X.500 is a series of computer networking standards covering electronic directory services. The X.500 series was developed by ITU-T, formerly known as CCITT, and first approved in 1988. The directory services were developed in order to support the requirements of X.400 electronic mail exchange and name lookup. ISO was a partner in developing the standards, incorporating them into the Open Systems Interconnection suite of protocols. ISO/IEC 9594 is the corresponding ISO identification. The protocols defined by X.500 includeL DAP (Directory Access Protocol); DSP (Directory System Protocol); DISP (Directory Information Shadowing Protocol); DOP (Directory Operational Bindings Management Protocol). Because these X.500 protocols used the OSI networking stack, a number of alternatives to DAP were developed to allow Internet clients to access to the X.500 Directory using the TCP/IP networking stack. The most well-known alternative to DAP is Lightweight Directory Access Protocol (LDAP). While DAP and the other X.500 protocols can now use the TCP/IP networking stack, LDAP remains a popular directory access protocol. (Excerpt from Wikipedia article: X.500)

Percentage of Ariadne articles tagged with this term: 0.2%.
3 5

xacml

XACML stands for eXtensible Access Control Markup Language. It is a declarative access control policy language implemented in XML and a processing model, describing how to interpret the policies. Latest version 2.0 was ratified by OASIS standards organization on February 1, 2005. The planned version 3.0 will add generic attribute categories for the evaluation context and policy delegation profile (administrative policy profile). (Excerpt from Wikipedia article: XACML)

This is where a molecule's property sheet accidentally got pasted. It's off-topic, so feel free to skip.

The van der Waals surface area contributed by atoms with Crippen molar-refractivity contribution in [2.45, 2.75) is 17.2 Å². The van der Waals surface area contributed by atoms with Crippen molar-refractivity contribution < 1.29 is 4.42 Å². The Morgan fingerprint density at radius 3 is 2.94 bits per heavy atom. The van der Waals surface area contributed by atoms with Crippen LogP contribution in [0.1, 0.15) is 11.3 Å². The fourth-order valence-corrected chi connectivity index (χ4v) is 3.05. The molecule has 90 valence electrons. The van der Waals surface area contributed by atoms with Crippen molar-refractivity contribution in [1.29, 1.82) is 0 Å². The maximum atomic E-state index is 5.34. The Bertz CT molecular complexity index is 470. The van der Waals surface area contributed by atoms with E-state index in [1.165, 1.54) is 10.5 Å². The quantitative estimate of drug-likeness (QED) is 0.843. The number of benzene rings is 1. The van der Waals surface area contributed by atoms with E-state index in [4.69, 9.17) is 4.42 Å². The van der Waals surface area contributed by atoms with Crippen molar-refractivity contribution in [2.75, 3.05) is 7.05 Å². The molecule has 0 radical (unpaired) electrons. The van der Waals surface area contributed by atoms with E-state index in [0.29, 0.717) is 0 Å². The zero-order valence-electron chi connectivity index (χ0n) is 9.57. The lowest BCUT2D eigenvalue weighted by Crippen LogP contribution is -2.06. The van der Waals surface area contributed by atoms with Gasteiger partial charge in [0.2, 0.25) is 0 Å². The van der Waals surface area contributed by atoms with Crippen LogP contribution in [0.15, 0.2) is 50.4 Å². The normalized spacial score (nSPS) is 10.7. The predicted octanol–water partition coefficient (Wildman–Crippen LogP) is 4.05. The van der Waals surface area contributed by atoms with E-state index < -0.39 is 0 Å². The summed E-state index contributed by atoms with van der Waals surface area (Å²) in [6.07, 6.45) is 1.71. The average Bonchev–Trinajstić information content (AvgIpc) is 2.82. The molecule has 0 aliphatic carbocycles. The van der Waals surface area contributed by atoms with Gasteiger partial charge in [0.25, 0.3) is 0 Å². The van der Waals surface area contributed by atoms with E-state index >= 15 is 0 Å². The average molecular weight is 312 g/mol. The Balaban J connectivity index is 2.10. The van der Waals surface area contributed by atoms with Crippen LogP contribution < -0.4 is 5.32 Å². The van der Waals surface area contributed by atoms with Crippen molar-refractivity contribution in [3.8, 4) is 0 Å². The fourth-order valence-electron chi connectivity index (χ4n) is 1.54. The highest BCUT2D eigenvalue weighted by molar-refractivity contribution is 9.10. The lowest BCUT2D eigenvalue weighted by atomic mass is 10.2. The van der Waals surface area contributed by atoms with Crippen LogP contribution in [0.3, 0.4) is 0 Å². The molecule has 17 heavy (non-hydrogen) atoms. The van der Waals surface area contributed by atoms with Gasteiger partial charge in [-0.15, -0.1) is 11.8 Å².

Percentage of Ariadne articles tagged with this term: 0.3%.
6 10

xcri

The over-arching goals for the Distributed e-Learning (DeL) programme are to facilitate lifelong learning, enhance learner experience and support the widening participation agenda. These goals are predicated on the availability of accurate and relevant information about opportunities for learners. However, the sheer volume of programmes available and the range of disparate individuals who might usefully require or impart information about them means that HE and FE institutions face significant logistical, cultural and structural challenges in ensuring that programmes as they are advertised match programmes as they are approved and delivered. It is imperative to provide definitive specifications that describe accurately the learning opportunities that will be offered in particular locations at particular times. XCRI will be working with institutions and key partners, such as UCAS, to produce a definitive, standards-based XML description that can be transformed as necessary to satisfy the needs of different audiences. Project start date: 2005-04-01. Project end date: 2006-03-31. (Excerpt from this source)

Percentage of Ariadne articles tagged with this term: 0.3%.
6 9

xcri-cap

XCRI-CAP (XCRI Course Advertising Profile) is a very simple web-based technical architecture. Universities, colleges and training providers each offer an XML document describing their courses. Aggregators (such as discovery and guidance services) periodically poll each provider to obtain the latest version of their course catalog using a standard request. The aggregator combines the results to create a catalog to use for searching and for adding features. (Excerpt from this source)

Percentage of Ariadne articles tagged with this term: 0.1%.
2 3

xlink

XML Linking Language, or XLink, is an XML markup language and W3C specification that provides methods for creating internal and external links within XML documents, and associating metadata with those links. (Excerpt from Wikipedia article: Xlink)

Percentage of Ariadne articles tagged with this term: 0.6%.
10 37

xml namespaces

XML namespaces are used for providing uniquely named elements and attributes in an XML document. They are defined in a W3C recommendation. An XML instance may contain element or attribute names from more than one XML vocabulary. If each vocabulary is given a namespace then the ambiguity between identically named elements or attributes can be resolved. (Excerpt from Wikipedia article: XML Namespace)